Apostolic letter reflects on Eucharist

By  Cindy Wooden, Catholic News Service
  • March 16, 2007

VATICAN CITY - Catholics must believe in the real presence of Jesus in the Eucharist, celebrate the liturgy with devotion and live in a way that demonstrates their faith, Pope Benedict XVI said.

“The celebration and worship of the Eucharist enable us to draw near to God’s love and to persevere in that love,” the Pope said in his apostolic exhortation, Sacramentum Caritatis (The Sacrament of Charity).

The 131-page document, a papal reflection on the discussions and suggestions made during the 2005 world Synod of Bishops on the Eucharist, was released March 13 by the Vatican.

When Jesus instituted the Eucharist at the Last Supper, He did not simply thank God for the ways He had acted throughout history to save people, the Pope said. Rather, Jesus revealed that He Himself was the sacrifice that would bring salvation to fulfilment.

“The institution of the Eucharist demonstrates how Jesus’ death, for all its violence and absurdity, became in Him a supreme act of love and mankind’s definitive deliverance from evil,” Pope Benedict wrote.

Celebrating the Eucharist, he said, “the church is able to celebrate and adore the mystery of Christ” who is present in the bread and wine through the power of the Holy Spirit.

In addition to offering a spiritual reflection on the meaning of the Eucharist, the liturgy and eucharistic adoration, Pope Benedict made several concrete suggestions for further study and for celebrating the Mass in the Latin rite:

While he encouraged wider knowledge and use of the Mass prayers in Latin and of Gregorian chant, he also repeated the synod’s affirmation of the “beneficial influence” of the liturgical changes made by the Second Vatican Council on the life of the church.

However, he also endorsed the synod’s suggestion that at Masses with a large, international congregation, the liturgy be celebrated in Latin “with the exception of the readings, the homily and the prayer of the faithful.”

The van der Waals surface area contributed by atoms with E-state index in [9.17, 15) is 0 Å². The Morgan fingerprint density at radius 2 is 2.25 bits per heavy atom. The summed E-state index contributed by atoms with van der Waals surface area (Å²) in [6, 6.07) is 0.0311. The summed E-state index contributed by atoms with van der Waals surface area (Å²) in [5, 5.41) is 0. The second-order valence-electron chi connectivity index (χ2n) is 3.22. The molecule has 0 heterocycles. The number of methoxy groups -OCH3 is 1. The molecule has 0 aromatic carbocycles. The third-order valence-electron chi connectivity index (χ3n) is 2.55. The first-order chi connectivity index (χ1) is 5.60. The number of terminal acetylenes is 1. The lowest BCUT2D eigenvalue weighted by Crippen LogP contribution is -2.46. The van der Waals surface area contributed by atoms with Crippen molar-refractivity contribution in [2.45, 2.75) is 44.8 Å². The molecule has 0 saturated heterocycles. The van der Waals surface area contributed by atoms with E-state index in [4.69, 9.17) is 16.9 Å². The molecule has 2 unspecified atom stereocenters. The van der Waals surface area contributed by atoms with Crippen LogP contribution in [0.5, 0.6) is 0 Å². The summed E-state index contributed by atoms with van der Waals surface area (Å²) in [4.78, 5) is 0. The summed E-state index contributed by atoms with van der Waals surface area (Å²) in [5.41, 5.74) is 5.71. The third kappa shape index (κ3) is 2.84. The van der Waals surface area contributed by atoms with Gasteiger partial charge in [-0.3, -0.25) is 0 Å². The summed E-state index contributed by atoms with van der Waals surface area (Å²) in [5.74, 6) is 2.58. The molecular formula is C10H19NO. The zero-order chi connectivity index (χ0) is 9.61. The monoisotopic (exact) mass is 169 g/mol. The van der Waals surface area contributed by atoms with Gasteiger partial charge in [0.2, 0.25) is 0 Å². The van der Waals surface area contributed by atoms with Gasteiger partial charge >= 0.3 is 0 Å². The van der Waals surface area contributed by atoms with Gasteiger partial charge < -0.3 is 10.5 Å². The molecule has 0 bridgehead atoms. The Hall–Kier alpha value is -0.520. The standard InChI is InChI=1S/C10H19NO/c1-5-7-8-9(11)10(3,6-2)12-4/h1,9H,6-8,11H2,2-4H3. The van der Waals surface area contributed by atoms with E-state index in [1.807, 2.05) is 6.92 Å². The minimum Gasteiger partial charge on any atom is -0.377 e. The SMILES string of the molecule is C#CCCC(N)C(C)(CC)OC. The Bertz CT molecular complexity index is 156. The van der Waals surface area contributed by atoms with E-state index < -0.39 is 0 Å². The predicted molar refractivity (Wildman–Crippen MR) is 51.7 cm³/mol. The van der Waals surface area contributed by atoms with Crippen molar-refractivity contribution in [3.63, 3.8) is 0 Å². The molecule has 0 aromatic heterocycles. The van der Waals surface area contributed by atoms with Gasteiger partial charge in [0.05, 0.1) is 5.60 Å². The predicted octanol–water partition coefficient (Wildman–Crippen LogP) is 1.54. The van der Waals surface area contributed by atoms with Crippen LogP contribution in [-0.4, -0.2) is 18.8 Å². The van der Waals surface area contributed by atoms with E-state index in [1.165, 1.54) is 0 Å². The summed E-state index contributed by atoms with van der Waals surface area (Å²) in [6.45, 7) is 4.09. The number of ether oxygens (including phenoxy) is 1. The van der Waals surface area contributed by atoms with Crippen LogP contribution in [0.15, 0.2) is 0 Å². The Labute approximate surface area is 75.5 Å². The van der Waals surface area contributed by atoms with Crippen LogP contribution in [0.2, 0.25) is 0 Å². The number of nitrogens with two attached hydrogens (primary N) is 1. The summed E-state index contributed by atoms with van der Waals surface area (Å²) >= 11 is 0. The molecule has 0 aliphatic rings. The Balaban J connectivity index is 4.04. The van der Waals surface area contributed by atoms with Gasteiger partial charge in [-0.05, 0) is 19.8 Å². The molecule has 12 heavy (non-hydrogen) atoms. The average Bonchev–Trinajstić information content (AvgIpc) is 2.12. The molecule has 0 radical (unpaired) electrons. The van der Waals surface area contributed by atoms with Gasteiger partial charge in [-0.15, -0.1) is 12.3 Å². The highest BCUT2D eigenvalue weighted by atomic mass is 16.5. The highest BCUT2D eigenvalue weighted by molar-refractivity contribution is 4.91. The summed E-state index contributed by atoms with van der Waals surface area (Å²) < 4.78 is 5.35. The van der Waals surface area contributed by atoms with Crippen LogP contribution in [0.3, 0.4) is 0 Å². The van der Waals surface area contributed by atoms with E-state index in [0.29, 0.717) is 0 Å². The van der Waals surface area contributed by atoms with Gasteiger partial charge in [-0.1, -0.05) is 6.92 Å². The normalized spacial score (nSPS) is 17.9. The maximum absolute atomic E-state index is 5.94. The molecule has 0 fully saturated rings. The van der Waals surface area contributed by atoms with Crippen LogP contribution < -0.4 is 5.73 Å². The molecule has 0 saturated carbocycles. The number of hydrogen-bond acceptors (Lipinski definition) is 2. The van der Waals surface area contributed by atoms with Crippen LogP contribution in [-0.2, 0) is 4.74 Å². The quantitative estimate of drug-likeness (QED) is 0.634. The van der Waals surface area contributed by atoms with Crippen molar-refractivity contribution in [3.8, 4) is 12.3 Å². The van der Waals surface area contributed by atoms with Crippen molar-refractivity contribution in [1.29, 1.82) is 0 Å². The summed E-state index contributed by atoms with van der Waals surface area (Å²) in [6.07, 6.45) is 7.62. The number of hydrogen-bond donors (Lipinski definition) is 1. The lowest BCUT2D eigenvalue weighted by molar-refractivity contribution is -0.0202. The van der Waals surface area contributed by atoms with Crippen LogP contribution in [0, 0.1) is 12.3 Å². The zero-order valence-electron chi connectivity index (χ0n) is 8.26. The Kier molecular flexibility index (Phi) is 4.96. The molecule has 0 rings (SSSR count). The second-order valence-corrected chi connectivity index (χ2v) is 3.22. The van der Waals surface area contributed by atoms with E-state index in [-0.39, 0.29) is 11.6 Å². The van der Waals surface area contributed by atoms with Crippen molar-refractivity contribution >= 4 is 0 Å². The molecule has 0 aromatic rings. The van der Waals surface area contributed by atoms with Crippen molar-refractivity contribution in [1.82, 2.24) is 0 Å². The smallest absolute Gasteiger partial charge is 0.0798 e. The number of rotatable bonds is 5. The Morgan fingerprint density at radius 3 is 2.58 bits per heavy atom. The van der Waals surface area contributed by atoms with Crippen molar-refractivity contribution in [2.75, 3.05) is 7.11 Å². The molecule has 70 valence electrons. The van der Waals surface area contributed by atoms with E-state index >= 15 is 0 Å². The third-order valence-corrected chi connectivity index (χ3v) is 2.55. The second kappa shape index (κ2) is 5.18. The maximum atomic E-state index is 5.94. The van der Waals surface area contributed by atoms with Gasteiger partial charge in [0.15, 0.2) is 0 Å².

He encouraged bishops’ conferences, in collaboration with the Vatican, to examine their practices for the order and timing of the sacraments of Christian initiation: Baptism, Confirmation and Eucharist. The three sacraments are administered together for infants and adults in many of the Eastern churches and for adults joining the Latin rite, while children in the Latin rite usually are baptized as infants, receive first Communion around the age of seven and are confirmed several years later.

“It needs to be seen which practice better enables the faithful to put the sacrament of the Eucharist at the centre, as the goal of the whole process of initiation,” the Pope said.

In expressing his concern for the number of Catholics unable to receive Communion because of irregular marital situations, Pope Benedict confirmed church teaching that those who have been divorced and civilly remarried without having obtained an annulment are not to receive Communion.

However, the Pope encouraged bishops to ensure they have fully trained and staffed marriage tribunals to deal with annulment requests “in an expeditious manner.”

Pope Benedict said the sign of peace at Mass “has great value,” especially in demonstrating the church’s responsibility to pray for peace and unity in a world too often troubled by division, violence and hatred. While Catholics at Mass should exchange a sign of peace with those near them, he also called for “greater restraint” to ensure the moment does not become one of irreparable distraction.

In the letter, Pope Benedict also formally reaffirmed the obligation of celibacy for priests in the Latin rite and the fact that, in most cases, Catholics and other Christians should not share the Eucharist, which is a sign of full unity in faith.

He reminded Catholics of the obligation to be in a “state of grace,” free from serious sin, before receiving Communion, and of the fact that by receiving Communion they are publicly proclaiming their unity with the teaching of the church.

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